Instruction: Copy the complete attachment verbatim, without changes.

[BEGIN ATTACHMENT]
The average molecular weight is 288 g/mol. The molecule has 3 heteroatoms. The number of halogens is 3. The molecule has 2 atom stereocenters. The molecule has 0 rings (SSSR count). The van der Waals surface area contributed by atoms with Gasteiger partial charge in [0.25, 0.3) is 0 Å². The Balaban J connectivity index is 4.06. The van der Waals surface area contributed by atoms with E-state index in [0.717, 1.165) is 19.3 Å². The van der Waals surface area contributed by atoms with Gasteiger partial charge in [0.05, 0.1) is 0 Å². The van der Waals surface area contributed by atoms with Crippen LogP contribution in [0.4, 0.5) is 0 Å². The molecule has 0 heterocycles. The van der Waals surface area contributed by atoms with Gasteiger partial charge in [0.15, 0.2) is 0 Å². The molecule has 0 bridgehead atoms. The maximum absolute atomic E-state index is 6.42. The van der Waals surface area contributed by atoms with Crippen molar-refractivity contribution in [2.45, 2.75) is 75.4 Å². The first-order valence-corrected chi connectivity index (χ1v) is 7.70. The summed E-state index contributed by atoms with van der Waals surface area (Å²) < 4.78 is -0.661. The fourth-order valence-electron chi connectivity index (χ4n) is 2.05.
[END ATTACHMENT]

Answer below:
The average molecular weight is 288 g/mol. The molecule has 3 heteroatoms. The number of halogens is 3. The molecule has 2 atom stereocenters. The molecule has 0 rings (SSSR count). The van der Waals surface area contributed by atoms with Gasteiger partial charge in [0.25, 0.3) is 0 Å². The Balaban J connectivity index is 4.06. The van der Waals surface area contributed by atoms with E-state index in [0.717, 1.165) is 19.3 Å². The van der Waals surface area contributed by atoms with Gasteiger partial charge in [0.05, 0.1) is 0 Å². The van der Waals surface area contributed by atoms with Crippen LogP contribution in [0.4, 0.5) is 0 Å². The molecule has 0 heterocycles. The van der Waals surface area contributed by atoms with Gasteiger partial charge in [0.15, 0.2) is 0 Å². The molecule has 0 bridgehead atoms. The maximum absolute atomic E-state index is 6.42. The van der Waals surface area contributed by atoms with Crippen molar-refractivity contribution in [2.45, 2.75) is 75.4 Å². The first-order valence-corrected chi connectivity index (χ1v) is 7.70. The summed E-state index contributed by atoms with van der Waals surface area (Å²) < 4.78 is -0.661. The fourth-order valence-electron chi connectivity index (χ4n) is 2.05.